Winter Storms

Characteristics


Winter storms can range from a moderate snow over a few hours to a blizzard with blinding, wind-driven snow that lasts for several days.

Many winter storms are accompanied by dangerously low temperatures and sometimes by strong winds, icing, sleet and freezing rain. Some winter storms may affect the entire state or be geographically local to the south eastern coastal plains.
Winter Storm

Sleet

 
Sleet is formed when raindrops freeze to for an ice pellet before reaching the ground where it will bounce but does not usually stick to objects. However, sleet can accumulate, like snow, and create hazardous driving conditions.


Freezing Rain


Freezing rain is rain that falls to the ground where the temperature is below freezing and allows the rain to create a glaze of ice on roadways. An ice storm occurs when freezing rain falls and freezes upon impact with objects and creates hazards for power lines, roads, and trees.

Freeze Event

 
A freeze event is marked by low temperatures below the freezing point (32° Fahrenheit). 

Freeze events are particularly dangerous. Exposure to freeze events can result in wind chill, hypothermia and frost bite. More than 50% of the cold injuries occur in people over the age of 60 and more than 75% are males. Around 20% of cold injuries occur in the home.

In the south, near freezing temperatures are considered extreme cold. Freezing temperatures can be a danger to agricultural production especially when freezes occur late in the season and persist over an extended period of time.

Winter Storm Safety

  1. Before A Winter Storm
  2. During A Winter Storm
  3. After A Winter Storm
  4. Terms to Know

Before Winter Storms and Extreme Cold



Get ready for a winter storm:


  • Restock or update your emergency kit. Always keep at least a seven-day supply of non-perishable food in your home and a gallon of water per person per day.
  • Add the following supplies to your emergency kit:
  • Rock salt or more environmentally safe products to melt ice on walkways. Visit the Environmental Protection Agency for a full list of suggested products.
  • Sand to make traction better.
  • Snow shovels and other snow removal equipment.
  • Have plenty of heating fuel. Store a good supply of dry, seasoned wood for your fireplace or wood-burning stove.
  • Have enough clothing and blankets to keep you warm.
  • Make a family communications plan. Your family may not be together when disaster strikes, so know how you will get in touch with one another, how you will get back together,  and what you will do in case of an emergency.
  • Listen to a NOAA weather radio or other local news channels for important information from the National Weather Service (NWS). Know when weather changes.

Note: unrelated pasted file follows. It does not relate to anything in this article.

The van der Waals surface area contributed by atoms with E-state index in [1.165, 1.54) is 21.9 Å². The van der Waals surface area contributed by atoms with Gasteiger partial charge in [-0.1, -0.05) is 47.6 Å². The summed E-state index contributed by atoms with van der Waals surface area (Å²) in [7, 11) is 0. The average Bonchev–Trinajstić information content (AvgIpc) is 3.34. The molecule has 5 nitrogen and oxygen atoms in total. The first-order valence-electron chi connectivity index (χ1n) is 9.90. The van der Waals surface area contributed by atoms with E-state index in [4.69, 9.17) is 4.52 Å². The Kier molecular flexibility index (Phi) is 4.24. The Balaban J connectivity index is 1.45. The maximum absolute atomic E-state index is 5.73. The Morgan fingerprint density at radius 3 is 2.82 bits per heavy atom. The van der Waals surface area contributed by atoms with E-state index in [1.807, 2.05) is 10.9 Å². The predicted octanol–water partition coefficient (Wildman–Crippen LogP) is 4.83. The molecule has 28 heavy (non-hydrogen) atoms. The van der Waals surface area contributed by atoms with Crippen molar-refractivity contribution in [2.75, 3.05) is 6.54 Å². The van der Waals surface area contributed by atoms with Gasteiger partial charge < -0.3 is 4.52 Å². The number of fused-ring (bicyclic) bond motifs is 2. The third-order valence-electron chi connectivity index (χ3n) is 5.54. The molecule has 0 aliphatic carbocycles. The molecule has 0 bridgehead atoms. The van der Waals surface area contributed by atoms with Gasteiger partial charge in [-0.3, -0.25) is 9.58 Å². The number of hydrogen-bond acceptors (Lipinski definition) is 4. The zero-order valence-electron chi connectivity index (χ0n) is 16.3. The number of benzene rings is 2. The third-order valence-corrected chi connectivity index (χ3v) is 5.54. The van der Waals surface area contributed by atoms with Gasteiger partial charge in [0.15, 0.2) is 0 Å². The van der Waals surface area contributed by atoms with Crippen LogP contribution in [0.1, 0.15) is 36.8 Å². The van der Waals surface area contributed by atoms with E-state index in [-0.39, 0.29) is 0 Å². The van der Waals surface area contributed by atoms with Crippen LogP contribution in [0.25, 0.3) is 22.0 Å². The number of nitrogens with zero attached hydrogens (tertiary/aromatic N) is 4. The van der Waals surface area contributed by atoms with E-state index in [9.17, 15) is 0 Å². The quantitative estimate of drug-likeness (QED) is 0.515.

• Try not to travel. If travel is needed, keep a disaster supplies kit in your vehicle.
  • Bring pets inside during winter weather. Move other animals or livestock to sheltered areas with non-frozen drinking water.
  • Make sure you have a good amount of heating fuel. Regular fuel sources may be cut off.
  • If you have a fireplace, store a good supply of dry, seasoned wood.
  • NEVER USE A CHARCOAL GRILL OR CAMP STOVE INDOORS FOR EITHER COOKING OR HEATING. THE FUMES CAN BE TOXIC.

Winterize your home:



  • Winterize your home to by insulating walls and attics, caulking and weather-stripping doors and windows. Install storm windows or cover windows with plastic.
  • Winterize your house, barn, shed or any other structure that may give shelter for your family, neighbors, livestock or equipment.
  • Clear rain gutters. Fix roof leaks and cut away tree branches that could fall on a house or other structure during a storm.
  • Keep heating equipment and chimneys by having them cleaned and checked every year.
  • Insulate pipes and allow faucets to drip a little during cold weather to keep from freezing. Running water, even at a trickle, helps keep pipes from freezing.
  • All fuel-burning equipment should be vented to the outside and kept clear.
  • Keep fire extinguishers on hand. Make sure everyone in your house knows how to use them. House fires can be an extra risk, as more people turn to alternate heating sources without taking the needed safety precautions.
  • Learn how to shut off water valves in case a pipe bursts.
  • Insulate your home by installing storm windows or covering windows with plastic from the inside to keep cold air out.
  • Hire a skilled contractor to check the structural ability of the roof to hold unusually heavy weight from the accumulation of snow - or water, if drains on flat roofs do not work.

Winterize Your Vehicle:



Check or have a mechanic check the following items on your car:

  • Antifreeze levels - ensure they are sufficient to avoid freezing.
  • Battery and ignition system - should be in top condition and battery terminals should be clean.
  • Brakes - check for wear and fluid levels.
  • Exhaust system - check for leaks and crimped pipes and repair or replace as necessary. Carbon monoxide is deadly and usually gives no warning.
  • Fuel and air filters - replace and keep water out of the system by using additives and maintaining a full tank of gas. A full tank will keep the fuel line from freezing.
  • Heater and defroster - ensure they work properly.
  • Lights and flashing hazard lights - check for serviceability.
  • Oil - check for level and weight. Heavier oils congeal more at low temperatures and do not lubricate as well.
  • Thermostat - ensure it works properly.
  • Windshield wiper equipment - repair any problems and maintain proper washer fluid level.
  • Install good winter tires - Make sure the tires have adequate tread. All-weather radials are usually adequate for most winter conditions. However, some jurisdictions require that to drive on their roads, vehicles must be equipped with chains or snow tires with studs.